Colorado pass offense vs. Iowa State pass defense

The Cyclones have better personnel here than does Colorado, but if the Buffaloes can dominate the running game like they're expected to that may not matter. Hodge ranks just ninth in the Big 12 in passing efficiency, and none of his wide receivers rank among the conference leaders. The Buffaloes really miss departed All-American tight end Daniel Graham, who was a first round draft choice by the NFL. Look for Iowa State to consistently deploy an eight-man front tomorrow, daring Hodge to beat them with his arm. The problem is that every other team in the league has tried that approach as well, and only Oklahoma was successful with it. The Kansas State defense that absolutely suffocated the Cyclones last week yielded 483 yards of total offense to the Buffaloes, including 289 yards passing by Hodge. Advantage: Even

Special Teams

The Buffaloes have issues at kicker but otherwise they feature one of the league's top units. Jeremy Bloom, who doubles as a world-class skier, is third in the league in punt return average with 15.2 yards per return. Roderick Sneed is second in the conference in kickoff returns, averaging 29.5 yards per return. Punter Mark Mariscal leads the nation in punting with a 48.7 average and is a top contender for the Ray Guy Award. The only blemish for Colorado is place-kicker Patrick Brougham, who's just 9-for-18 on field goal attempts this season. Iowa State's Adam Benike has a shot to be All-Big 12 with a league-best 14 field goals in 20 attempts. The rest of the Cyclones special teams are mediocre. Tony Yelk has a nice punting average, but always seems to shank one or get one blocked at the most inopportune time. Todd Miller has returned two punts for touchdowns, but averages just 10 yards per return. Advantage: Colorado


Under Gary Barnett the Buffaloes have been notoriously slow starters, but always seem to finish the season strong. Under Dan McCarney the last four seasons, the Cyclones have gotten off to starts of 3-0, 4-0, 4-0, and 6-1 only to falter down the stretch against tougher conference competition. Both teams seem to be living up to these legacies heading into this game. After a 1-2 start, Colorado controls its own destiny in the Big 12 North Division for the right to defend its conference title. The Cyclones were in the driver's seat, until losing three road games by a combined score of 128-20. Both coaches know what it takes to build winning programs at perennial doormats. However, Barnett is the only coach in America to have Big Ten and Big 12 championships on his resume. And in terms of talent he has the better hand of poker to play on Saturday night. Advantage: Colorado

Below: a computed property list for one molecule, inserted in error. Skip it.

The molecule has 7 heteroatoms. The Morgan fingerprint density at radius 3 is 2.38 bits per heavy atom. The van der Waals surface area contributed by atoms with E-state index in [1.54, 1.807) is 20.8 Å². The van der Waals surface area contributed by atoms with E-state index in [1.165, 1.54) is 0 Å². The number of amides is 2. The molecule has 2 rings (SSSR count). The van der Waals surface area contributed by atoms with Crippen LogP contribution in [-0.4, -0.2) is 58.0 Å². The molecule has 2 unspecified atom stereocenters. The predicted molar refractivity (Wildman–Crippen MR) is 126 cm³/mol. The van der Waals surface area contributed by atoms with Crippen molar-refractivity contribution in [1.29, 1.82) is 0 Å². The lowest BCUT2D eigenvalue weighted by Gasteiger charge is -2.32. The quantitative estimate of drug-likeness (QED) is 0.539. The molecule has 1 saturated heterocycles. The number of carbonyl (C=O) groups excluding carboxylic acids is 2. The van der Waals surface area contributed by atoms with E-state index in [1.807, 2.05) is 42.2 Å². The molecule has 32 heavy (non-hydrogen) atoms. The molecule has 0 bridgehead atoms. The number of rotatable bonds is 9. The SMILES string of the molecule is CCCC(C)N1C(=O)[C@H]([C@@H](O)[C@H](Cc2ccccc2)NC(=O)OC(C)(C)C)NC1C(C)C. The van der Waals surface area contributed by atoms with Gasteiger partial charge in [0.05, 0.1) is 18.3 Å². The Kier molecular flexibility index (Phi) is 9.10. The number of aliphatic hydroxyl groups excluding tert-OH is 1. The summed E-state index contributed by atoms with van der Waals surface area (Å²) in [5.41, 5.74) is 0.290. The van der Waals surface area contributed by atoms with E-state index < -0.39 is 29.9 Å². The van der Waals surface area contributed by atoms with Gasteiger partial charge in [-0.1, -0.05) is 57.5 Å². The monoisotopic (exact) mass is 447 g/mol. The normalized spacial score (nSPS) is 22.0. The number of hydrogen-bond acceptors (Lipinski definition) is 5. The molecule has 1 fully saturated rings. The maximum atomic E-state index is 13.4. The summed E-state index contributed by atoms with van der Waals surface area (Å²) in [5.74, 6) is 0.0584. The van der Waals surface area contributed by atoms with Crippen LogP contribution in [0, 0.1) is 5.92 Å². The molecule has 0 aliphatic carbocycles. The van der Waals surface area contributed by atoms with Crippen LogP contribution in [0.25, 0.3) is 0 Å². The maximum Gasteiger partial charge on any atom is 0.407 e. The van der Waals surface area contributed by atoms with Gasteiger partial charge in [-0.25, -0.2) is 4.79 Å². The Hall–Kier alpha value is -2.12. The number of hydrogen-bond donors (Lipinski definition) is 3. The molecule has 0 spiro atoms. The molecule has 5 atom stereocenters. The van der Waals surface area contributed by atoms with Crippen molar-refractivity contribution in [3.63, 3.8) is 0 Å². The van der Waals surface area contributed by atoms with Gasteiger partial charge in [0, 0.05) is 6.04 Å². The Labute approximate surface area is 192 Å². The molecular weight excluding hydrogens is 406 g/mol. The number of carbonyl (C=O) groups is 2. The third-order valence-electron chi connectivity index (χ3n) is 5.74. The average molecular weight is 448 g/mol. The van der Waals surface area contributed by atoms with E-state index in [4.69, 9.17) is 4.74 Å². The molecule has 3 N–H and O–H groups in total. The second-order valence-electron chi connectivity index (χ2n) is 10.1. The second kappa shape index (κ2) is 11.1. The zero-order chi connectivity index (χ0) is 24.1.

Mac pointed out this week the Cyclones should be more confident heading into this game since they've played well against Colorado in the past. Plus, you have to think redemption and urgency is on Iowa State's side following last week's nationally televised debacle. At this point the Cyclones could care less about the conference championship; they're playing for pride. Advantage: Iowa State

Bottom Line

The Cyclones will play tough and play hard, but will they play well? Will they take advantage of their opportunities? Will they execute consistently? Will they cash in on Colorado's mistakes? Expect to see a replay of the Texas game, with Chris Brown playing the role of Cedric Benson. The only difference is this one will feature more scoring on both sides.

Colorado 35, Iowa State 28